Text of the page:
Scottish history in South Africa
Did you know?
Some South African place names that have Scottish origins include Aberdeen in the Eastern Cape, Balgowan and Dundee in KwaZulu-Natal, Balmoral and
Blairgowrie in Gauteng, Balfour (formerly ‘McHattiesburg’) in Mpumalanga, Orkney in the North West Province, Campbell and Sutherland in the Northern Cape, and Elgin, Gordon's Bay, McGregor and Napier in the Western Cape.
There’s a little corner of Scotland at the southern tip of the Drakensberg tail, between the Eastern Cape villages of Lady Grey and Barkly East.
On an autumn morning, with the chill of winter not quite gone from these mountains, you stand in the stream waters in your waders and cast out for wild trout or yellowfish. Around you are farms and lakes and towns and resorts named Tiffendell, Loch Ness, Carlisle’s Corner, Rosstrevor and Balloch. The grasses and heathers and craggy mien of the mountains and the single malt whisky in the trout lodge at the day’s end all favour a Scottish setting.
And it just gets better. Around you are ancient caves full of ancient San art. The livestock trails leading into and out of nearby Lesotho pass here. A Verreaux’s eagle calls from the rocky outcrops. It might feel like Scotland, but it’s really Africa. What a combination.
Scottish people in South Africa have been an integral part of the national DNA for centuries. They came with their road-building expertise, their evangelism, their disciplines, their farming experience, their incredible architectural skills and all the craft and inventiveness that infuse the Scottish identity.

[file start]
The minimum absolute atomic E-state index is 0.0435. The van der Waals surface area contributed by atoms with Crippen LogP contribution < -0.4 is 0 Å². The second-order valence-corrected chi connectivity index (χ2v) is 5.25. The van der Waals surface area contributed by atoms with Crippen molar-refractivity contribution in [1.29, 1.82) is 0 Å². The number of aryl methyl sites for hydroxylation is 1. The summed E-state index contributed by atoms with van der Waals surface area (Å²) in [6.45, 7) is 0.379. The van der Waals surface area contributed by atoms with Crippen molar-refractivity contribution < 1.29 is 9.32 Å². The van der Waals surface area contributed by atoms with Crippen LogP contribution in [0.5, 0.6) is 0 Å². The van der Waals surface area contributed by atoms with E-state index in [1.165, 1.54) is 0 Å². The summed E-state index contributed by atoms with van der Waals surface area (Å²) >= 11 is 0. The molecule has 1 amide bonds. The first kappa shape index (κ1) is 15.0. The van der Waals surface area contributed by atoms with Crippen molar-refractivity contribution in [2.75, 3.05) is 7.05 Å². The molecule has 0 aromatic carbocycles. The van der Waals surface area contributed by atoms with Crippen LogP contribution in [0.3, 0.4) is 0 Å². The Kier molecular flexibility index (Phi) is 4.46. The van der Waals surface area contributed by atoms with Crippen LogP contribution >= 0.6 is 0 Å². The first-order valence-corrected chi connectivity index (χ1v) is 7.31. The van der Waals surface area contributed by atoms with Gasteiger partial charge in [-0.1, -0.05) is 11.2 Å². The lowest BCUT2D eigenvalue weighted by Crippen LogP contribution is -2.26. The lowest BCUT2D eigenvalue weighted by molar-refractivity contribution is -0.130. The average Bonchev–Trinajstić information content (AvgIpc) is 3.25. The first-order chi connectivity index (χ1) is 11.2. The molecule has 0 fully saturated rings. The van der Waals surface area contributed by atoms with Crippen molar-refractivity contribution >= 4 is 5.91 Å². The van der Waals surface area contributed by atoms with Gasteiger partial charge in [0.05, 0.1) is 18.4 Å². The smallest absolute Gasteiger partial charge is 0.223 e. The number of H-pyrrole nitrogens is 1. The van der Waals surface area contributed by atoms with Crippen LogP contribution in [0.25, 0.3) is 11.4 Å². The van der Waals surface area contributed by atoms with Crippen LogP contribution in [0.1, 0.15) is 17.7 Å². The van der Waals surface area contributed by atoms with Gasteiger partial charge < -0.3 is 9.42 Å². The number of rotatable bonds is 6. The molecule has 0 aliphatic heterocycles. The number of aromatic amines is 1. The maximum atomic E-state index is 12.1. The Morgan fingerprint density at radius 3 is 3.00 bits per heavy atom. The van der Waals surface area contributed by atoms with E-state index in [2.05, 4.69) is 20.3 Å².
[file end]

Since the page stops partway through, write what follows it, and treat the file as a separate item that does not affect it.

Caledonian societies, Highland dancing, Freemason groups, pipe bands, military tattoos, Burns Nichts, chasing the haggis around the room and eating it and glorious whisky-tasting evenings are all part of the Scottish experience in South Africa. The Scots culture is so colourful and interesting that many non-Scots often join them in celebrations.
Many Scottish visitors to South Africa pay a short but emotional visit to the Magersfontein battle site near Kimberley, where more than 300 soldiers of the 2nd Battalion of the Black Watch were killed, wounded or listed as missing during the South Africa War (also known as the Anglo-Boer War). The site is said to be haunted to this day by a young Scottish piper, playing his lonely, soul-tugging pipes atop a koppie (small South African hill).
Travel tips & Planning info
Who to contact
Cape Town Caledonian Society
Tel: +27 (0) 21 762 3253